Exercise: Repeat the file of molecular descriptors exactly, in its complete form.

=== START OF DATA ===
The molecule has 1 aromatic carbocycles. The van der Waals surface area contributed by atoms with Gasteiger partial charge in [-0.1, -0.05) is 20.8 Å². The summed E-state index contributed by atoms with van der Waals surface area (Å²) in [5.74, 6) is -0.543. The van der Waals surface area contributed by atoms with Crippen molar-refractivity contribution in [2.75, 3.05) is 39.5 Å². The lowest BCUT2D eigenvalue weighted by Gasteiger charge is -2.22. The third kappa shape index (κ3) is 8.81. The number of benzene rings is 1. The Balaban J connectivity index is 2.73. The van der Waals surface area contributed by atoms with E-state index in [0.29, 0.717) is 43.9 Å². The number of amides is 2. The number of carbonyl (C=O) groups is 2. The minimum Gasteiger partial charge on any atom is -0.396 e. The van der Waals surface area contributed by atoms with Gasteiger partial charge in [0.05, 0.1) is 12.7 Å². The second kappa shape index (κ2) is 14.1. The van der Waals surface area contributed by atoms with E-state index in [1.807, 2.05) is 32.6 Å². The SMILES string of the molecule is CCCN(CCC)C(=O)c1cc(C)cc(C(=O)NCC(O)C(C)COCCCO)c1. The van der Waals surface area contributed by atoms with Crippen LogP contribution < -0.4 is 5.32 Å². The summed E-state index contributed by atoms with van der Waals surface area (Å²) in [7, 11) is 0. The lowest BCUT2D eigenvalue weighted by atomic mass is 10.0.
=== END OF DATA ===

The molecule has 1 aromatic carbocycles. The van der Waals surface area contributed by atoms with Gasteiger partial charge in [-0.1, -0.05) is 20.8 Å². The summed E-state index contributed by atoms with van der Waals surface area (Å²) in [5.74, 6) is -0.543. The van der Waals surface area contributed by atoms with Crippen molar-refractivity contribution in [2.75, 3.05) is 39.5 Å². The lowest BCUT2D eigenvalue weighted by Gasteiger charge is -2.22. The third kappa shape index (κ3) is 8.81. The number of benzene rings is 1. The Balaban J connectivity index is 2.73. The van der Waals surface area contributed by atoms with E-state index in [0.29, 0.717) is 43.9 Å². The number of amides is 2. The number of carbonyl (C=O) groups is 2. The minimum Gasteiger partial charge on any atom is -0.396 e. The van der Waals surface area contributed by atoms with Gasteiger partial charge in [0.05, 0.1) is 12.7 Å². The second kappa shape index (κ2) is 14.1. The van der Waals surface area contributed by atoms with E-state index in [1.807, 2.05) is 32.6 Å². The SMILES string of the molecule is CCCN(CCC)C(=O)c1cc(C)cc(C(=O)NCC(O)C(C)COCCCO)c1. The van der Waals surface area contributed by atoms with Crippen LogP contribution < -0.4 is 5.32 Å². The summed E-state index contributed by atoms with van der Waals surface area (Å²) in [7, 11) is 0. The lowest BCUT2D eigenvalue weighted by atomic mass is 10.0.